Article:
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MacFarlane Pheasants Breeding Process 2023

On May 25, 2023 in Breeders, Live Birds by Bill MacFarlane

Raising Hens Effectively and Ethically 

Raising breeder hens to produce the chicks and eggs that are an enormous part of our business is a process we have refined over many years. In the past, we raised most of our breeders outside, but currently we keep only 5% in outdoor pens. The rest of our breeders are kept inside year-round for various reasons.

Keeping our breeders inside keeps them out of the elements and away from exposure to other birds. The results of this decision mean our eggs stay cleaner when kept inside, and are protected against disease or infection spreading among birds. Generally speaking, a well-insulated barn will stay cooler than the outside temperature in the middle of summer. These protections mean that the birds will be less stressed and continue to lay eggs. Since our breeders are hand-picked in the fall by our hatchery crew to be the "best of the best," it is essential that we are protective of them at all times.

Breeding Hens Effectively and Ethically

We weigh our breeding hens at 18 weeks of age. We select our breeders based on weight so we can get uniform-sized chicks followed by uniform-sized adults. Our hens are then placed in the barn. The cocks are held in a different barn. Since light triggers the breeding cycle, we use a step-up lighting program that slowly increases the amount of the day length in the barn. When the amount of artificial daylight reaches 12 hours of continuous light, the hens will start to lay eggs. The cocks are put in with the hens about one week before we expect the first eggs. One male can breed up to 16 females, so that is the ratio we use. This process is called the colony breeding system. Once the hens begin laying, we collect eggs six-nine times per day!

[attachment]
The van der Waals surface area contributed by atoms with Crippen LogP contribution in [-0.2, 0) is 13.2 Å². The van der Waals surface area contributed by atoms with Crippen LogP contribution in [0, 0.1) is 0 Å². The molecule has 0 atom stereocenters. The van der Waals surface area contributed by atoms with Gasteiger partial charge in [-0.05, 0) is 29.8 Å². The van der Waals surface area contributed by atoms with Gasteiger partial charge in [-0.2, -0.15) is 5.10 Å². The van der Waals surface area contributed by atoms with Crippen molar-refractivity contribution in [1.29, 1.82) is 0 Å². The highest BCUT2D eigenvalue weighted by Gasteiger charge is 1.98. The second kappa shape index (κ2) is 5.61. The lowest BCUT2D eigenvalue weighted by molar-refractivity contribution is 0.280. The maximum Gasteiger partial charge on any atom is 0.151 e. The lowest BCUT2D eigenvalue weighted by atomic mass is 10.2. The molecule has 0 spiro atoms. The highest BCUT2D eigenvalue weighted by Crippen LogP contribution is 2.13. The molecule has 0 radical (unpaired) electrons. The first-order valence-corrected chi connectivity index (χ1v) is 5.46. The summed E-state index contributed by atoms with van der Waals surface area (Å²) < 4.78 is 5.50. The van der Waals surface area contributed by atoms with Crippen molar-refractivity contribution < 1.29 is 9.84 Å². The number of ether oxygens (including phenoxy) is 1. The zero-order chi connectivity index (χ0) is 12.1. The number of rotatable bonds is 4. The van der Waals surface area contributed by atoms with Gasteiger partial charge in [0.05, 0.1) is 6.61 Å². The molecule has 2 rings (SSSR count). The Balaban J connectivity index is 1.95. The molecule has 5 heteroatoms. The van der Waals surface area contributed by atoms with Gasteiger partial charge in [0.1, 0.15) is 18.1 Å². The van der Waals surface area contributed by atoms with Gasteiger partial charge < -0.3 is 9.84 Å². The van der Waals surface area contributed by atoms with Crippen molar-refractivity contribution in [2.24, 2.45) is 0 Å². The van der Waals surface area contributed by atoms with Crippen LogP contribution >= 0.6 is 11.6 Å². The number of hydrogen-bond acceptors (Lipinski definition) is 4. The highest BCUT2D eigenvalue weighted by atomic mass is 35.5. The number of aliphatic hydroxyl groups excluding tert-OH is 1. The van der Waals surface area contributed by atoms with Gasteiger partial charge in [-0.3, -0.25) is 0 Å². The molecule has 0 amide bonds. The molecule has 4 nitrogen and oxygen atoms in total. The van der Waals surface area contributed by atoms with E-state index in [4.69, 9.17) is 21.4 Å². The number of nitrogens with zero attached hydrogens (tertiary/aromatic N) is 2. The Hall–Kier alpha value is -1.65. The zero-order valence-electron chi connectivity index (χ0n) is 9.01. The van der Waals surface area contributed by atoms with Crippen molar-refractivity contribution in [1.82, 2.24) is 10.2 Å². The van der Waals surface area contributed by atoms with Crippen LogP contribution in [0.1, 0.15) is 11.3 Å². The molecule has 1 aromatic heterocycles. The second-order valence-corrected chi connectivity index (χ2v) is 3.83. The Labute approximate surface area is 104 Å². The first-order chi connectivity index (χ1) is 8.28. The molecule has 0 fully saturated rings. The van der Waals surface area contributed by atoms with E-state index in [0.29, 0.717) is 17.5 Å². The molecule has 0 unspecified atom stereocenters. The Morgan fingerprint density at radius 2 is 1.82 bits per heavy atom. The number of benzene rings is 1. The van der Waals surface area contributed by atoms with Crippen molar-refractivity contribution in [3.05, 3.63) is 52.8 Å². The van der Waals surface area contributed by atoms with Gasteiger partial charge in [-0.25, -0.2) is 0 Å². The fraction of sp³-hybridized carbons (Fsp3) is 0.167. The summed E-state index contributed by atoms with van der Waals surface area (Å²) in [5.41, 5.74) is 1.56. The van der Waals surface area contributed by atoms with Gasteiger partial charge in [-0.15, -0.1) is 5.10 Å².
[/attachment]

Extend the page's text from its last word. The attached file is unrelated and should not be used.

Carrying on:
Our Vice-President of Production Chris Theisen, shared that breeding birds all have peepers. They have been shown to reduce the incidence of birds pecking each other and causing damage to the feathers or skin. They have also been shown to reduce feather pecking in laying hens, improve food utilization (due to less spillage) and increase egg production.  We leave the peepers on all the breeding birds. Though our inside ratio for breeding is 16 :1, our outside ratio for breeding is 10:1. If there are too many males, they can beat up the hens.  If we have too few cocks, the eggs won’t be fertile.  This plan is the best balance we have found over the many years.

If you would like more information about pheasant breeding, please email [email protected]. He has worked for MacFarlane Pheasants since 1998, and has a WildLife Management and Biology degree from Stevens Point University in Wisconsin. He has the perfect background and experience to explain our breeding process in more detail.

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